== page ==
Possibility to do an inter-annotator-agreement, this is important for projects, in which more than one annotator labels the same documents

We explicitly do not want to compare subjective features like usability or how the annotations are presented.

Table 1: Comparison of three web-based and four desktop applications with ATHEN in twelve categories. No tool excels in every category.

All of the listed tools have an accessible documentation, either web-based or as a PDF, available for download. Besides UAM (O'Donnell 2008), every other application is listed as open source, so at least extensions based on code level can be made. WebAnno (Yimam et al. 2013) is the only application having a tutorial supporting a new developer to make changes in their project. ATHEN stands out in the sense that extensions to its UI can be made at runtime, therefore easing the process of adding functionality to it. WebAnno supports the largest number of formats and comes with a machine learning based automatic annotation, however lacks integrated NLP-preprocessing. CATMA (Meister 2017) is the only project that has a very good visualization component and also supports TEI-XML (Wittern et al 2009), the unspoken standard of text processing. Being a standalone web application, CATMA itself does not support NLP-preprocessing. ATHEN comes with the support of the execution of UIMA analysis engines, accessible from web repositories or a local repository, giving the user a chance to integrate her custom-made annotators. Four tools, ATHEN, UAM, MMAX2 (Müller / Strube 2006) and CATMA feature an integrated query language which helps to analyze existing corpora. Most tools allow the annotation of user-defined annotation schemas earning therefore the title “generic annotation tool”. Alongside UAM, ATHEN supports the annotation based on queries, while UAM defines its own language, ATHEN supports the annotation using Apache UIMA Ruta (Kluegl et al. 2016) rules. Three of the listed tools, MMAX2, Knowtator (Ogren 2006) and WordFreak (Morton / LaCivita 2003) are currently no longer in active development.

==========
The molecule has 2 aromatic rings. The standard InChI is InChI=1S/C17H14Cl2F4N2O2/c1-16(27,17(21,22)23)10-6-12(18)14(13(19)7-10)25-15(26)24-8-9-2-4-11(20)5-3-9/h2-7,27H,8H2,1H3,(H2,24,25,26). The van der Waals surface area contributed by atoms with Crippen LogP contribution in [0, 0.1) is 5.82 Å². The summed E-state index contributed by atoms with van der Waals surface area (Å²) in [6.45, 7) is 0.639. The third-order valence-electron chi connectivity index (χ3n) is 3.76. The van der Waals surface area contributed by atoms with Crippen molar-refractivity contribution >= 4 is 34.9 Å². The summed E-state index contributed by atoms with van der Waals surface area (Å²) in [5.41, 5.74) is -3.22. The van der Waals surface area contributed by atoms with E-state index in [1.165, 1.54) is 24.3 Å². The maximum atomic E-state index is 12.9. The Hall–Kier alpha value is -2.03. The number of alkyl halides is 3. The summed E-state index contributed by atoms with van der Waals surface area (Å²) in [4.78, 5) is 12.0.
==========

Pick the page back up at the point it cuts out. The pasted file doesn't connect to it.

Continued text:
Brief technological description of ATHEN
ATHEN is a Java-based desktop application with the vision to be extensible. Therefore, it makes use of the flexible plugin architecture of the eclipse